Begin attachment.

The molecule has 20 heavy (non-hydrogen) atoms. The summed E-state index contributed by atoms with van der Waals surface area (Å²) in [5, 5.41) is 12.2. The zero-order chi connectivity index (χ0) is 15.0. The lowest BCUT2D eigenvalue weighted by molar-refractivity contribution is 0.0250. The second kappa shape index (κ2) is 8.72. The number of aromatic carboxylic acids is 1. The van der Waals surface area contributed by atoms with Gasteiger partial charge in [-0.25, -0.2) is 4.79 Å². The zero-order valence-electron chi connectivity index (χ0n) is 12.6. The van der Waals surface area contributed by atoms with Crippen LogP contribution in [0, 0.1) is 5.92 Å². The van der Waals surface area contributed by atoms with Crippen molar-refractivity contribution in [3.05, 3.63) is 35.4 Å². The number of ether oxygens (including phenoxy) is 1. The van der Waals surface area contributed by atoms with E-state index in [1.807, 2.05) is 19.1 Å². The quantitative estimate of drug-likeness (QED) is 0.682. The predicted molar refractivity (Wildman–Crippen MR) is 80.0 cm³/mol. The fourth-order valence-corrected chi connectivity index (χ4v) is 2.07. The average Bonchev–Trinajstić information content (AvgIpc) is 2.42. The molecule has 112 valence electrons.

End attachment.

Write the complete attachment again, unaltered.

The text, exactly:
The molecule has 20 heavy (non-hydrogen) atoms. The summed E-state index contributed by atoms with van der Waals surface area (Å²) in [5, 5.41) is 12.2. The zero-order chi connectivity index (χ0) is 15.0. The lowest BCUT2D eigenvalue weighted by molar-refractivity contribution is 0.0250. The second kappa shape index (κ2) is 8.72. The number of aromatic carboxylic acids is 1. The van der Waals surface area contributed by atoms with Gasteiger partial charge in [-0.25, -0.2) is 4.79 Å². The zero-order valence-electron chi connectivity index (χ0n) is 12.6. The van der Waals surface area contributed by atoms with Crippen LogP contribution in [0, 0.1) is 5.92 Å². The van der Waals surface area contributed by atoms with Crippen molar-refractivity contribution in [3.05, 3.63) is 35.4 Å². The number of ether oxygens (including phenoxy) is 1. The van der Waals surface area contributed by atoms with E-state index in [1.807, 2.05) is 19.1 Å². The quantitative estimate of drug-likeness (QED) is 0.682. The predicted molar refractivity (Wildman–Crippen MR) is 80.0 cm³/mol. The fourth-order valence-corrected chi connectivity index (χ4v) is 2.07. The average Bonchev–Trinajstić information content (AvgIpc) is 2.42. The molecule has 112 valence electrons.